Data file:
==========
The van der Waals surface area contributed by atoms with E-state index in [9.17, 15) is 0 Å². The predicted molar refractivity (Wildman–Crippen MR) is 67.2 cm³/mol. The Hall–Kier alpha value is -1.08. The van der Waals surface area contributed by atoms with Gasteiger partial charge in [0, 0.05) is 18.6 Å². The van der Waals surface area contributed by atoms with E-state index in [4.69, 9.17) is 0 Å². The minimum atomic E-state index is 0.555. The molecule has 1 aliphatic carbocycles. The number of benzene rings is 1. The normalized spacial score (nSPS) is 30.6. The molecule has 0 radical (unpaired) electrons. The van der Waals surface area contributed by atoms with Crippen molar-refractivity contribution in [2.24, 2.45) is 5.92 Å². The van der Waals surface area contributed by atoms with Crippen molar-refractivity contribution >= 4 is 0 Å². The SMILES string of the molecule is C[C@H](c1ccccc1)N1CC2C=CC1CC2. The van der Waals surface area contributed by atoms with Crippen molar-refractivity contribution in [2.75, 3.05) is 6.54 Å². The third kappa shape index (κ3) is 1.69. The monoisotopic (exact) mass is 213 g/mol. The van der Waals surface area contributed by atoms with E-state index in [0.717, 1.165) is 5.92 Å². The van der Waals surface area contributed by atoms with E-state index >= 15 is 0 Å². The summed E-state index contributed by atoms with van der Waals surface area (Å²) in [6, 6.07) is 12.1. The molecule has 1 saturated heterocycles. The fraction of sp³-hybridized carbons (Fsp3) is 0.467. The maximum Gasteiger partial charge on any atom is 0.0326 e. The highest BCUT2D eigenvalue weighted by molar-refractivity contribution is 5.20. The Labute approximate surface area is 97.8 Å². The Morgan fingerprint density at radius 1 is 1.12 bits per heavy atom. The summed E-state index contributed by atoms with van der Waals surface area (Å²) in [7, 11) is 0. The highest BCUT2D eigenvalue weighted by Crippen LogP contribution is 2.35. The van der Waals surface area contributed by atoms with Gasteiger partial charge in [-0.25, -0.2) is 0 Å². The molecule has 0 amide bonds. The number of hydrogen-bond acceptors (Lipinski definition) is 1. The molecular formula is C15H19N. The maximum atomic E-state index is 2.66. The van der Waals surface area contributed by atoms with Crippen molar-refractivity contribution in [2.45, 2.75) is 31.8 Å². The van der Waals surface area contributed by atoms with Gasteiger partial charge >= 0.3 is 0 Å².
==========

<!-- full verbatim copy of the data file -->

The van der Waals surface area contributed by atoms with E-state index in [9.17, 15) is 0 Å². The predicted molar refractivity (Wildman–Crippen MR) is 67.2 cm³/mol. The Hall–Kier alpha value is -1.08. The van der Waals surface area contributed by atoms with Gasteiger partial charge in [0, 0.05) is 18.6 Å². The van der Waals surface area contributed by atoms with E-state index in [4.69, 9.17) is 0 Å². The minimum atomic E-state index is 0.555. The molecule has 1 aliphatic carbocycles. The number of benzene rings is 1. The normalized spacial score (nSPS) is 30.6. The molecule has 0 radical (unpaired) electrons. The van der Waals surface area contributed by atoms with Crippen molar-refractivity contribution in [2.24, 2.45) is 5.92 Å². The van der Waals surface area contributed by atoms with Crippen molar-refractivity contribution >= 4 is 0 Å². The SMILES string of the molecule is C[C@H](c1ccccc1)N1CC2C=CC1CC2. The van der Waals surface area contributed by atoms with Crippen molar-refractivity contribution in [2.75, 3.05) is 6.54 Å². The third kappa shape index (κ3) is 1.69. The monoisotopic (exact) mass is 213 g/mol. The van der Waals surface area contributed by atoms with E-state index in [0.717, 1.165) is 5.92 Å². The van der Waals surface area contributed by atoms with E-state index >= 15 is 0 Å². The summed E-state index contributed by atoms with van der Waals surface area (Å²) in [6, 6.07) is 12.1. The molecule has 1 saturated heterocycles. The fraction of sp³-hybridized carbons (Fsp3) is 0.467. The maximum Gasteiger partial charge on any atom is 0.0326 e. The highest BCUT2D eigenvalue weighted by molar-refractivity contribution is 5.20. The Labute approximate surface area is 97.8 Å². The Morgan fingerprint density at radius 1 is 1.12 bits per heavy atom. The summed E-state index contributed by atoms with van der Waals surface area (Å²) in [7, 11) is 0. The highest BCUT2D eigenvalue weighted by Crippen LogP contribution is 2.35. The van der Waals surface area contributed by atoms with Gasteiger partial charge in [-0.25, -0.2) is 0 Å². The molecule has 0 amide bonds. The number of hydrogen-bond acceptors (Lipinski definition) is 1. The molecular formula is C15H19N. The maximum atomic E-state index is 2.66. The van der Waals surface area contributed by atoms with Crippen molar-refractivity contribution in [2.45, 2.75) is 31.8 Å². The van der Waals surface area contributed by atoms with Gasteiger partial charge >= 0.3 is 0 Å².